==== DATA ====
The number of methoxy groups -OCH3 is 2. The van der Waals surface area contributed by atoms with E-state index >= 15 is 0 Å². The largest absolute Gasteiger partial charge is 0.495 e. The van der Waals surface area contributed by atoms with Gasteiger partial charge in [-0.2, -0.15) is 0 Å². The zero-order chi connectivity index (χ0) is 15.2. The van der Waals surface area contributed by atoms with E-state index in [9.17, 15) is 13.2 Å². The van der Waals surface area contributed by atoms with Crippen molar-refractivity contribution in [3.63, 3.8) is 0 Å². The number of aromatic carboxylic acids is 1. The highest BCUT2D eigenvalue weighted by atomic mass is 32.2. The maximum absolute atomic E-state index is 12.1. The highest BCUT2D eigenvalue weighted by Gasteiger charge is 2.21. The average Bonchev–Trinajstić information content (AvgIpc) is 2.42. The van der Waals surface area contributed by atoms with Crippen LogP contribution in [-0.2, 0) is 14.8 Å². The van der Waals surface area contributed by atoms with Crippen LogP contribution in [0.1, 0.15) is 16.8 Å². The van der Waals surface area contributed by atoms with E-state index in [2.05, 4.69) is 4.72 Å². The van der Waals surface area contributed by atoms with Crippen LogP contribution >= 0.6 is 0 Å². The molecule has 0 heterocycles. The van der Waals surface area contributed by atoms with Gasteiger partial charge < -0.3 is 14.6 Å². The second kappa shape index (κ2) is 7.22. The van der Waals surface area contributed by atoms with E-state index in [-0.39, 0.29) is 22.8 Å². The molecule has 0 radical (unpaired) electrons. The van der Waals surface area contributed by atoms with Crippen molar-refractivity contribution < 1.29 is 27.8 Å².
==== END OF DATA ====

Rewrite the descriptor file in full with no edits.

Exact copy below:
The number of methoxy groups -OCH3 is 2. The van der Waals surface area contributed by atoms with E-state index >= 15 is 0 Å². The largest absolute Gasteiger partial charge is 0.495 e. The van der Waals surface area contributed by atoms with Gasteiger partial charge in [-0.2, -0.15) is 0 Å². The zero-order chi connectivity index (χ0) is 15.2. The van der Waals surface area contributed by atoms with E-state index in [9.17, 15) is 13.2 Å². The van der Waals surface area contributed by atoms with Crippen molar-refractivity contribution in [3.63, 3.8) is 0 Å². The number of aromatic carboxylic acids is 1. The highest BCUT2D eigenvalue weighted by atomic mass is 32.2. The maximum absolute atomic E-state index is 12.1. The highest BCUT2D eigenvalue weighted by Gasteiger charge is 2.21. The average Bonchev–Trinajstić information content (AvgIpc) is 2.42. The van der Waals surface area contributed by atoms with Crippen LogP contribution in [-0.2, 0) is 14.8 Å². The van der Waals surface area contributed by atoms with Crippen LogP contribution in [0.1, 0.15) is 16.8 Å². The van der Waals surface area contributed by atoms with E-state index in [2.05, 4.69) is 4.72 Å². The van der Waals surface area contributed by atoms with Crippen LogP contribution >= 0.6 is 0 Å². The molecule has 0 heterocycles. The van der Waals surface area contributed by atoms with Gasteiger partial charge < -0.3 is 14.6 Å². The second kappa shape index (κ2) is 7.22. The van der Waals surface area contributed by atoms with E-state index in [-0.39, 0.29) is 22.8 Å². The molecule has 0 radical (unpaired) electrons. The van der Waals surface area contributed by atoms with Crippen molar-refractivity contribution < 1.29 is 27.8 Å².